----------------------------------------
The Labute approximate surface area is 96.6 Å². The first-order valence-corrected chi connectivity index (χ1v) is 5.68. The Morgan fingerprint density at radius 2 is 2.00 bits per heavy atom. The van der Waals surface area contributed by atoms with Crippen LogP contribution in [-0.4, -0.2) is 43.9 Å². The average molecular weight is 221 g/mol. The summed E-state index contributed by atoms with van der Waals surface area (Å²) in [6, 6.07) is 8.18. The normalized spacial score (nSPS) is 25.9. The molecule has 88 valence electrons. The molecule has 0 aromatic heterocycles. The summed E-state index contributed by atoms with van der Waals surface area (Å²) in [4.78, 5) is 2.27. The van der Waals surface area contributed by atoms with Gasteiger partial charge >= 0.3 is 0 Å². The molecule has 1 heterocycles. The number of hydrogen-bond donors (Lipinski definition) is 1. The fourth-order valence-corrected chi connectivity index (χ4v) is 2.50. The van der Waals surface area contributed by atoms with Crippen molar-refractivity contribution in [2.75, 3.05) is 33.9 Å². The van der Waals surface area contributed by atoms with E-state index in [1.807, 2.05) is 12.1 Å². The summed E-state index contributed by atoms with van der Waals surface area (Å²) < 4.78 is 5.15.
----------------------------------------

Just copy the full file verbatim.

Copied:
The Labute approximate surface area is 96.6 Å². The first-order valence-corrected chi connectivity index (χ1v) is 5.68. The Morgan fingerprint density at radius 2 is 2.00 bits per heavy atom. The van der Waals surface area contributed by atoms with Crippen LogP contribution in [-0.4, -0.2) is 43.9 Å². The average molecular weight is 221 g/mol. The summed E-state index contributed by atoms with van der Waals surface area (Å²) in [6, 6.07) is 8.18. The normalized spacial score (nSPS) is 25.9. The molecule has 88 valence electrons. The molecule has 0 aromatic heterocycles. The summed E-state index contributed by atoms with van der Waals surface area (Å²) in [4.78, 5) is 2.27. The van der Waals surface area contributed by atoms with Gasteiger partial charge >= 0.3 is 0 Å². The molecule has 1 heterocycles. The number of hydrogen-bond donors (Lipinski definition) is 1. The fourth-order valence-corrected chi connectivity index (χ4v) is 2.50. The van der Waals surface area contributed by atoms with Crippen molar-refractivity contribution in [2.75, 3.05) is 33.9 Å². The van der Waals surface area contributed by atoms with E-state index in [1.807, 2.05) is 12.1 Å². The summed E-state index contributed by atoms with van der Waals surface area (Å²) < 4.78 is 5.15.